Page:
Articles

Stu Robson has been keeping busy over the holiday period writing about responsiveIE fixes(with code pen example), lack of media queries and a few “don’t do this in rwd’s“.
David Bushell is another one of those really smart guys that knows tons of stuff about responsive design, so when he gives you some tips and warnings it pays to sit up and take note. He kicked the year off with 5 Tips for Responsive Builds and following up with Responsive Mistakes (a mini-series). All very worthwhile reads.

Responsive Design in IE10 on Windows Phone 8 – HTML5/CSS3 Experiment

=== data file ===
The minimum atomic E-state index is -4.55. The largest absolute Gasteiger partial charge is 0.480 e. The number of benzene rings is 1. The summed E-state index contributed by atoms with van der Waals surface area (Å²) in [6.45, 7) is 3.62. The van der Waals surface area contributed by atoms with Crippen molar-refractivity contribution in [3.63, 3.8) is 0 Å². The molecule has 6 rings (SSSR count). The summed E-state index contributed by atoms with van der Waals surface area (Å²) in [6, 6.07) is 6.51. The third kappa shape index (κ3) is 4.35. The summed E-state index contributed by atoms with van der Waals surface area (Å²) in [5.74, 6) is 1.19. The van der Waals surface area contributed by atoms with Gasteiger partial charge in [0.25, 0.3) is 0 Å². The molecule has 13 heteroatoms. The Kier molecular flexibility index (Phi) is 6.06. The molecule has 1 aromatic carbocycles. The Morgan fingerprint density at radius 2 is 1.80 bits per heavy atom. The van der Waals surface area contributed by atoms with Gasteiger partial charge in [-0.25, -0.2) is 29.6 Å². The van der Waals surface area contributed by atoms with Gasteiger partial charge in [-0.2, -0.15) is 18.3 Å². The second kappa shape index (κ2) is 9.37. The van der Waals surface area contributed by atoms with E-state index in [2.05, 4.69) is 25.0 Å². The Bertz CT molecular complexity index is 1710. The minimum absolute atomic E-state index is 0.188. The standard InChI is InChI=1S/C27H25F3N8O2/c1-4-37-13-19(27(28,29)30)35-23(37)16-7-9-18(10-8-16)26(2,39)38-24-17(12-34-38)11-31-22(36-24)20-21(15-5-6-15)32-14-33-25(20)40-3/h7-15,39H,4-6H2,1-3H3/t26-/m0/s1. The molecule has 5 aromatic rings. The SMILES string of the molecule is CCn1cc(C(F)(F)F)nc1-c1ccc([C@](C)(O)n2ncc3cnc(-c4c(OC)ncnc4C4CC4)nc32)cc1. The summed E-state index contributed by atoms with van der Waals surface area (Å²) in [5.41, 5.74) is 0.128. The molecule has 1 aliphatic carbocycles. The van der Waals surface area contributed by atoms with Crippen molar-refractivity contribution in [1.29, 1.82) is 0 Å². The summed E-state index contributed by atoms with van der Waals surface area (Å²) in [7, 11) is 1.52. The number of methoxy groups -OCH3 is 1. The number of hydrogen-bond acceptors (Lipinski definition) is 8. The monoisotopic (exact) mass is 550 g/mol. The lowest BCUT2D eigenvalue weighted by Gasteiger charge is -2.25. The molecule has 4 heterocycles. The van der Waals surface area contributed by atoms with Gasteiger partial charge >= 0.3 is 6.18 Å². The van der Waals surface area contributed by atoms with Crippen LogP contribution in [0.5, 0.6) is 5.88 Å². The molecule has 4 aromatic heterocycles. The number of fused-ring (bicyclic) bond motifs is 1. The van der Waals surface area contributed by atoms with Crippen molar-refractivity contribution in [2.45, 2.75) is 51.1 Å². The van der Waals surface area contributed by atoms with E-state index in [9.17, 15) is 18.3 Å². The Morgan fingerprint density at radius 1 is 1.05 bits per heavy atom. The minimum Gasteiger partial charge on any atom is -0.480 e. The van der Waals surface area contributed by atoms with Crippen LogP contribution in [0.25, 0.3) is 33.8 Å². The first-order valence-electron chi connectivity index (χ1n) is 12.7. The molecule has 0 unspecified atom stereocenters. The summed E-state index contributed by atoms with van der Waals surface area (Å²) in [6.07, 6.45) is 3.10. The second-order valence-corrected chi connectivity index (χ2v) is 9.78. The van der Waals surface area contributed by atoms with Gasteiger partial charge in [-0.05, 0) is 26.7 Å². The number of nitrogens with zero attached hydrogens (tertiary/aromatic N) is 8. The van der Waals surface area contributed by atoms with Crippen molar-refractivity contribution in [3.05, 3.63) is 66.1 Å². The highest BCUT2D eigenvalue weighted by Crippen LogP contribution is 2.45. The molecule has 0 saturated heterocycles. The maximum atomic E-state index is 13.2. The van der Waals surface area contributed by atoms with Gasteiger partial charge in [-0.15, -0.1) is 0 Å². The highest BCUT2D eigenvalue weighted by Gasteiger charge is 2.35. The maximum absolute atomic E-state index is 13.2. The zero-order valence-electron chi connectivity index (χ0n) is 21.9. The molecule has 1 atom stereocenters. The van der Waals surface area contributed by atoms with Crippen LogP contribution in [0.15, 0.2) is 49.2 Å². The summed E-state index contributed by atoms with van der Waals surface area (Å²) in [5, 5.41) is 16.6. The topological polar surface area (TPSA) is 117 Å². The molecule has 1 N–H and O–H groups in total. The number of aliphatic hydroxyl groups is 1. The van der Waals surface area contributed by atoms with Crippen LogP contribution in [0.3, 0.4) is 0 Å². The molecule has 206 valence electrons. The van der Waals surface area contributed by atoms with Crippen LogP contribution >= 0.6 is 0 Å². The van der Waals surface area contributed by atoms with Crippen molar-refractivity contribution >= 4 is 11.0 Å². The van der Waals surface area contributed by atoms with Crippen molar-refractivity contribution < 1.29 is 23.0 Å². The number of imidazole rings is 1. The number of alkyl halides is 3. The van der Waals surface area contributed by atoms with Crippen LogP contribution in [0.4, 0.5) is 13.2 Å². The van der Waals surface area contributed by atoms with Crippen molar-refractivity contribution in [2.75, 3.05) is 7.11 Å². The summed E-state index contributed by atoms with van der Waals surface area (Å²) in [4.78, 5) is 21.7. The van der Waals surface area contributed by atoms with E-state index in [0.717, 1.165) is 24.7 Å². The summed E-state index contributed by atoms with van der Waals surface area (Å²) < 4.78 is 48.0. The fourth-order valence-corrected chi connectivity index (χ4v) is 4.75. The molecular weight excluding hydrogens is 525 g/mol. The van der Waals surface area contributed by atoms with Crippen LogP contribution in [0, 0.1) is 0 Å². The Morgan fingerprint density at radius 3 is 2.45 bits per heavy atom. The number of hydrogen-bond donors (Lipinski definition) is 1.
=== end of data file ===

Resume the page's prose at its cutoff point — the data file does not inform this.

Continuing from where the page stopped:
Matt Stow came across a few issues with the Windows 8 phones and set about trying to find a solution.

Preparing Websites For The Unexpected
Another article from the folk at Smashing Magazine. This time it’s Ben Gremillion who is looking at the vast array of devices that we are dealing with these days and how our content needs to adapt across them all.

The Next Step in the Evolution of Responsive Web Design: Responsivity Analysis
Is there a new position about to creep in and take over UX? Unlikely, but an interesting read.

Testing One Thumb, One Eyeball Mobile Use
People use their smartphones anywhere and everywhere they can, which often means distracted situations that require one-handed use and short bits of partial concentration. Effective mobile designs not only account for these one thumb/one eyeball experiences but aim to optimize for them as well.

“The Post-PSD Era: A problem of expectations,” an article by Dan Mall